Parts of our heart
Heart is covered by a double-layered heart membrane called pericardium. On the outer surface of pericardium, the borders of the heart chambers and the coronary network are visible, which are responsible for the nourishment of the heart. The primary funcion of pericardium is to protect the heart and fix it to the breastbone, spine and other parts of chest cavity by the means of ligaments.
In the inner side of pericardium we can find the heart wall, which consists of 3 histological layers. The outer one is the single-layer endothel. Under that there is the myocardium (you can learn more here), which is built up of special muscle tissues, called cardiac muscle. The inner, third part is the endocardium, which is a membrane of connective tissue.
The interior of the heart has left and right side separated by a thick, muscular wall called septum. Each side has an upper chamber called atrium and a lower chamber called ventricle, divided by valves. Atrias are smaller than the ventricles, and their walls are thinner. Their job is to hold the blood before it goes down to the ventricles. The ventricles are bigger and have thicker muscular walls (3 layers of muscle). Their job is to pump the blood. The right ventricle pumps blood to the lungs, while the left ventricle pumps blood to all other parts of the body. For this reason, the left ventricle has a thicker muscular wall. For the best, continuous circulation, the heart muscles are wrapped around ringwise.
The Atrium Dextrum is an oval hollow, its inside wall is partly smooth (sinus venosus), partly reticulated (Atrium Primitivum). Blood low in oxygen from the systemic circulation enters the right Atrium from the Superior and Inferior Vena Cavae and passes to the Right Ventricle. The Superior Vena carries blood from the upper parts of the body (head, neck, upper limbs), while the Inferior Vena Cava carries blood from all other parts of the body. On the border of the Right Atrium and Right Ventricle (Ventriculus Dexter) is the Ostium Venosum Dextrum, which binds the 2 parts together. The Sinus Coronarius – which collects the blood of the heart- enters into the Right Atrium between the Ostium Venosum Dextrum and the inflow of Vena Cava Superior. The Right Atrium is situated on the breast, fitted together with the breastbone and ribs. Its cross-sectional picture is a half-moon, and sorrounds the Left Atrium. It has a thickness of 5 mm. Between the Ostium Venosum Dextrum and Right Atrium is the Valvula Tricuspidalis, which ensures that the blood flows into one direction.
Valves join to the Musculi Papillares by means of Chordae Tandineae. There are the three half-moon-shaped Valvula-semilunaris by the hole of Arteria Pulmonaris, which is coming from the Ostium Arteria Dextrum of Right Ventricle. The perfect insertion of Valvula Semilunaris assists the one-way flow of blood.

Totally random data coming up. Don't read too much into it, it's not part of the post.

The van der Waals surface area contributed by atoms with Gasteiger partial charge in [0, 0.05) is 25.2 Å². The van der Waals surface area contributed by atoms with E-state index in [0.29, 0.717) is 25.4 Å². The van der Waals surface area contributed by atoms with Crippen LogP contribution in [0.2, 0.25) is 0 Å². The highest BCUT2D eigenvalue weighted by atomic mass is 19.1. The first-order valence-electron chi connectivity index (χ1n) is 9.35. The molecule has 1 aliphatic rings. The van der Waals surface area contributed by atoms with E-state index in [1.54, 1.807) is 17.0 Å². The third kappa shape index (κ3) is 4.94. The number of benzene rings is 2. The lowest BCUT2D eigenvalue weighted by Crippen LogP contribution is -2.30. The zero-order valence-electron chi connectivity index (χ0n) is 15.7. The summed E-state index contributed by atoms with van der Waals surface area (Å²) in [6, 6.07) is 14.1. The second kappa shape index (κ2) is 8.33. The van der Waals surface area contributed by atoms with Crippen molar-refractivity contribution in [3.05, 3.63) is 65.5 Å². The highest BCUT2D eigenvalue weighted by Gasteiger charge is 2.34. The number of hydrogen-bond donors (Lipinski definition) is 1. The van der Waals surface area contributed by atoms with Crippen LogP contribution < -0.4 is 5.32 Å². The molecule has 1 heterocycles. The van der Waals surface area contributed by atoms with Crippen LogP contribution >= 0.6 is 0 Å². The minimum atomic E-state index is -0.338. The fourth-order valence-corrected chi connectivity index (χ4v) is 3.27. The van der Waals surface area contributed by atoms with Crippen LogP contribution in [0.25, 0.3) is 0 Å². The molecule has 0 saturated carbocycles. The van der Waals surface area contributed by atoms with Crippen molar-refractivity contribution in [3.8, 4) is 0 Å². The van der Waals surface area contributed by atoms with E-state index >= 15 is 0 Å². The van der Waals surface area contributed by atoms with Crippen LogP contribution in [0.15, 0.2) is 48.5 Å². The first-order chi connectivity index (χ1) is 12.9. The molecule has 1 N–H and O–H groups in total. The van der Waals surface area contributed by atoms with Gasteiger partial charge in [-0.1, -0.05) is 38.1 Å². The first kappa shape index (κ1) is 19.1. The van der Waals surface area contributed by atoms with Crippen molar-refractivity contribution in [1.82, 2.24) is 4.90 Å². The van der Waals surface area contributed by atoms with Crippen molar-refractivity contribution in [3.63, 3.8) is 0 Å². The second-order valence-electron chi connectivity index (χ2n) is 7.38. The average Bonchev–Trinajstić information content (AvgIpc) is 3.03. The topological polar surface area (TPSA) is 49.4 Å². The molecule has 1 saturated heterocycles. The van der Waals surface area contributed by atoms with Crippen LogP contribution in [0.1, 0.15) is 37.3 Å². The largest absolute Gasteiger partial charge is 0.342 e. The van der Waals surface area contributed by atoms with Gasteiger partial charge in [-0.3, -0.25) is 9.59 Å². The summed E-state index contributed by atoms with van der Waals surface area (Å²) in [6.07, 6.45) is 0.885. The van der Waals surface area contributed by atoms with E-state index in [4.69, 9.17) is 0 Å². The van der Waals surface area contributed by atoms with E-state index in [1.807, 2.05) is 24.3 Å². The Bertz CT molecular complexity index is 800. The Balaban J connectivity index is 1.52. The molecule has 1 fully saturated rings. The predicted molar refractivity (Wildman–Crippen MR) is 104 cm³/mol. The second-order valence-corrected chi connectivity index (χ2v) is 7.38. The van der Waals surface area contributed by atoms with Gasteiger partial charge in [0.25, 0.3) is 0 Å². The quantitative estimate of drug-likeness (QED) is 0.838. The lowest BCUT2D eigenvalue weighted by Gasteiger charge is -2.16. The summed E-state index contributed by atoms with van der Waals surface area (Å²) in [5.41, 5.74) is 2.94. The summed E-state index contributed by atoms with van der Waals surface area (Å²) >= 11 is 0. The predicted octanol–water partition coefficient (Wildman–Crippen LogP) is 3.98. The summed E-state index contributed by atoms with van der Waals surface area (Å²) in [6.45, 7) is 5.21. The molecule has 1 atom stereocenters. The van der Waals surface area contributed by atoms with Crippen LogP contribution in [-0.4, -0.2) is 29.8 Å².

The structure of Oval Atrium Sinistrum is similar to the Atrium Dextrum. This is situated on the back side of the heart. The blood rich in oxygen enters the Left Atrium from 2-2 Vena Pulmonalises. The left side of the heart is divided into two parts by the Ostium Venosum Sinistrum. The blood gets through this from the left Atrium to the Left Ventricle. Valvula bicuspidalis is situated on the verge of the Left Atrium and Ostium Venosum Sinistrum. Left Atrium has a very similar structure to the Right Atrium, but its wall is much thicker (approximately 10 mm). The main Artery of our body comes from the Ostium Arteria Sinistrum which is closed by 3 half-moon-shaped valves. The Arteria Coronaria derive from the wall of Aorta and Valves, these are called Right and Left Sinus Valsavae. These Coronary Arteries provide heart with blood. Heart attack happens when Coronary Arteries are blocked. The Fossa Ovalis is a nook situated along the Septum, between the Right Ventricle and Left Ventricle, which is remanence from the fetal circulation.
The functioning of heart
Blood from the lungs and the body arrives to the left and right Atriums and flows towards the Ventricles, then they pump the blood to the lungs and to the whole body again. The right side of the heart is responsible for pumping deoxigenated blood (blue) coming from the body, while the left side of heart pumps the oxigenated blood (red) coming from lungs.
The oxigenated blood and deoxigenated blood cannot get mixed, because there is the Septum (separating wall) between the Atriums and Ventricles. The Septum prevents the two different kinds of blood to get mixed.
The process of blood circulation:
Deoxigenated blood arrives to the Right Atrium from the body through two big veins. Blood goes to the Right Ventricle through the Tricuspid Valve, and the heart pumps the blood to the lungs from here. Deoxigenated blood arrives to the lungs, where it gets oxygen and goes back to the Left Atrium through the left and right Pulmonary Arteries. From here, blood gets to the Left Ventricle through the Mitral Valve, which pumps the oxigenated blood through the Aorta back to the body.